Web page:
7,450 reputation
2839
bio website
location Sydney, Australia
age
visits member for 2 years, 8 months
seen 5 hours ago

6h
reviewed Leave Closed If the U.S. defaults on its debt, what will happen to my bank money?
7h
answered How to define a 'market price' for trading platforms?
7h
comment What kind of symbol can be shorted?
You should ask your broker for education material on the matter. Not all stocks can be shorted. You should also check with your broker for a list of their shortable stocks.
21h
comment Setting and measuring risk profile target for retirement account
@Ironluca - Secondly I would never buy into a falling market. As a trend follower I would only buy into a rising market. I would actually get fully out of a falling market similar to what we had in 2007/08. What I would do in a falling market is to take on short positions, which I have started doing this year with my smaller geared account. Also regarding setting stop prices, the larger your stop the smaller your position will be and the longer you will be in a position in general. Larger stops would generally be used with longer-term investing, whilst smaller stops with shorter-term trading.
21h
comment Setting and measuring risk profile target for retirement account
@Ironluca - Firstly with an account of $100K I would not open one position of $100K and risk 1% on it. I meant that with an account of $100K I would risk 1% of that $100K ($1000) on any one position. I would use Position Sizing to work out how many share to buy in each position. Simply, if my risk on any one position is $1000 I would then set a stop price, say 10% on a price of $10, my stop price would be set at $9. We can then determine the shares to buy by dividing the risk $1000 by the stop $1 to get 1000 shares to buy.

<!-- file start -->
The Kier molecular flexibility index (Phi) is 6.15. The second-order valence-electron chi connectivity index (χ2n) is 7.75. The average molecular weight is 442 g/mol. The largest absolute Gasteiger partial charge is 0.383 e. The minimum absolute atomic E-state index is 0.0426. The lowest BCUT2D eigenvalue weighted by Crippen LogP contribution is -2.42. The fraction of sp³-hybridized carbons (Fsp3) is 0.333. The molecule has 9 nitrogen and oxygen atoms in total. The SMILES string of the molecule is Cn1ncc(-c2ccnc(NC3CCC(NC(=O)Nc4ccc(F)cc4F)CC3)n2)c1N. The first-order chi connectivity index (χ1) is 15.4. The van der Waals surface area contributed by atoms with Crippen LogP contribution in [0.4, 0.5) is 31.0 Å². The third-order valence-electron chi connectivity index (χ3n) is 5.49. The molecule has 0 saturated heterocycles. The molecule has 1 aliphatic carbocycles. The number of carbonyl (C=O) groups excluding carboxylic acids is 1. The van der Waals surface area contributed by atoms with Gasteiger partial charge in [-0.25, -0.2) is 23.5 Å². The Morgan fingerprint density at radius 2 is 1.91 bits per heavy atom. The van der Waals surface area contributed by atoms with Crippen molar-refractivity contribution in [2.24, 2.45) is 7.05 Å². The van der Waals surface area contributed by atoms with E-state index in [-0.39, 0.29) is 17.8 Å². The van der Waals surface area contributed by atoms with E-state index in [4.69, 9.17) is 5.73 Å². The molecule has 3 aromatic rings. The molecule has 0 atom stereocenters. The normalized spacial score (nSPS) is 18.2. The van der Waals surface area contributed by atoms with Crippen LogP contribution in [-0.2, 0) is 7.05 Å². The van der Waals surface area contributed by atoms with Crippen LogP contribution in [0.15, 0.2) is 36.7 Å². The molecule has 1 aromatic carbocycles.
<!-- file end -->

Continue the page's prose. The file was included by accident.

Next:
1d
comment Setting and measuring risk profile target for retirement account
@Ironluca - I don't swing trade. I invest for the medium-long term (trend trade). When I get into a position I place a trailing stop and stay in it until the price starts dropping. If the price keeps moving up for 10 years I will stay in it for 10 years. But as soon as it drops to my trailing stop loss point I am out. I know my exact maximum loss on each position but let my profits run. I run a smaller account on margin with a tighter stop but also with profit targets. I don't day trade and spend no more than 5 hours/week. I am 45 and semi-retired and live of my property and share investments.
1d
comment Setting and measuring risk profile target for retirement account
@Ironluca - have you thought why so many people retire poor, maybe because they follow "...some financial opinions..." I know someone who is 69yo who has made a return of 7% in the last 2 months. They made 26% return last year. They did not do this by putting 70-80% into bonds. I personally made 19% last year and am up about 10% so far this year. I also have another smaller account which is up 177% over the last 2 years. The only time I would consider parking my money into bonds is when I am out of the market as it is freefalling 40%, 50% or more. Risk management is the key to success!
1d
comment How correlated are apartment and house prices in the same area?
@Janey - what city are you in? I am in Sydney and both house and unit prices are still rising. I am also an investor and I prefer house to units. I also know many younger singles and couples and also many older couples that prefer to buy and live in a unit rather than a house. There are also many families that prefer to rent in houses rather than in units. That is why I usually aim for 3 bedroom houses to invest in.